Namibia maintains ban on cloven-hoofed animals from FMD-affected South Africa


Namibian Ministry of Agriculture, Water, and Land Reform said that no live cloven-hoofed animals are to be allowed to cross the border from South Africa into the country following the reopening of some borders recently, a notice issued Monday revealed.

The notification was released as a reminder for Namibia border officials to maintain the ban, which has been longstanding since 2019, targeting cloven-hoofed animals such as cattle, sheep, goats, pigs, and antelopes.

“South Africa has a serious foot-and-mouth disease (FMD) outbreak and this offers a great risk to the FMD-free zone in Namibia,” the ministry’s directorate of veterinary services said in the notice, adding that this can have a catastrophic effect on Namibia if FMD is found in the free zone.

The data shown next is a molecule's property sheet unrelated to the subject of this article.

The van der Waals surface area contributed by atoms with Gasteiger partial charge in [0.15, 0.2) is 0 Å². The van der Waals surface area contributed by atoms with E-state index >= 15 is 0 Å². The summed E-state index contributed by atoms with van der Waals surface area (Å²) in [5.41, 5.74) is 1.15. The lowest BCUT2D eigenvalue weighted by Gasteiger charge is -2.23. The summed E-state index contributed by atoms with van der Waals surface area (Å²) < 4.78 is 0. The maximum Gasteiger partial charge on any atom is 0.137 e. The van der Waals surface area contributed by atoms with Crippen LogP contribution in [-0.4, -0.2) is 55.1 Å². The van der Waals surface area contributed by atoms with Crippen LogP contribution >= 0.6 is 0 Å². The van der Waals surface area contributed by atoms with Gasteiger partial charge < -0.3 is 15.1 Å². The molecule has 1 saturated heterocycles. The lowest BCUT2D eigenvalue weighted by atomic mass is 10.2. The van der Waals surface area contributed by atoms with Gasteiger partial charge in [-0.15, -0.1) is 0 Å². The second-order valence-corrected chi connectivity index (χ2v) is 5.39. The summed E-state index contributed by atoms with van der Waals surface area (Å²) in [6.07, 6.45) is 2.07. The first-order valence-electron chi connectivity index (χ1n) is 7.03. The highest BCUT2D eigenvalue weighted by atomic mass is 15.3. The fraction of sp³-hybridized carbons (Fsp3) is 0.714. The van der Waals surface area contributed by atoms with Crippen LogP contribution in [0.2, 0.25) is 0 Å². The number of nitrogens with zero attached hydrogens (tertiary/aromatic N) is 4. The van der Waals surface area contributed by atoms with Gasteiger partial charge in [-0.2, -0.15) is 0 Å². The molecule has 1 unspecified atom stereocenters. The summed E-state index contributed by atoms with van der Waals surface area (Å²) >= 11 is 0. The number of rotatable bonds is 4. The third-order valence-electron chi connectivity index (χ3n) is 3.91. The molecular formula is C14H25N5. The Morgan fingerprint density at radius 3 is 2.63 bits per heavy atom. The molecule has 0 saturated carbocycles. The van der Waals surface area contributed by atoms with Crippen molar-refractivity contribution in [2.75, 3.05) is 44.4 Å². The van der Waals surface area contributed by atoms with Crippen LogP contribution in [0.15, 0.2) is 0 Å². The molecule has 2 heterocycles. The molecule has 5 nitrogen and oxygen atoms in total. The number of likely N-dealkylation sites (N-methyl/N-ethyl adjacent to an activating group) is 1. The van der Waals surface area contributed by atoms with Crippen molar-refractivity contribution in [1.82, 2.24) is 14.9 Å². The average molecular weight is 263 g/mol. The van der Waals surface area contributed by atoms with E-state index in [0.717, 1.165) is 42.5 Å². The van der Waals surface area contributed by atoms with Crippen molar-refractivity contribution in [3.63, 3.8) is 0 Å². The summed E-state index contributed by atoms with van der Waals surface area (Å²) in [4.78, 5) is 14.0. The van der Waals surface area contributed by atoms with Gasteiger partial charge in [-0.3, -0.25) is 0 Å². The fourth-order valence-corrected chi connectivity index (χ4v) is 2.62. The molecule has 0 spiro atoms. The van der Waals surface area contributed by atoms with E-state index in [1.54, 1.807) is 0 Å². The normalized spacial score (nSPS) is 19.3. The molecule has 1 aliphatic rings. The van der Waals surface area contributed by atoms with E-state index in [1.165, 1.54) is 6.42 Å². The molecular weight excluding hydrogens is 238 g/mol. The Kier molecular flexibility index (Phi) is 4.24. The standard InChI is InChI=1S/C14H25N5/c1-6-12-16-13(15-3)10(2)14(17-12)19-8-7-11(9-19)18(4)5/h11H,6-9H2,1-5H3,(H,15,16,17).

In Namibia, the FMD-free zone is the area south of the veterinary cordon fence (red line), where no reports of FMD cases have been recorded for a long time.

The ministry said all vehicles should be searched to ensure that no person tries to bring meat products or live animals through the border post.

According to South Africa’s FMD outbreak and surveillance update report released on Aug. 5, the country currently has 110 open FMD cases in its previous FMD-free zone.

Amid decreasing COVID-19 case numbers and the relaxation of health protocols in Namibia, the country has over the weekend reopened border posts between South Africa and Botswana. Enditem

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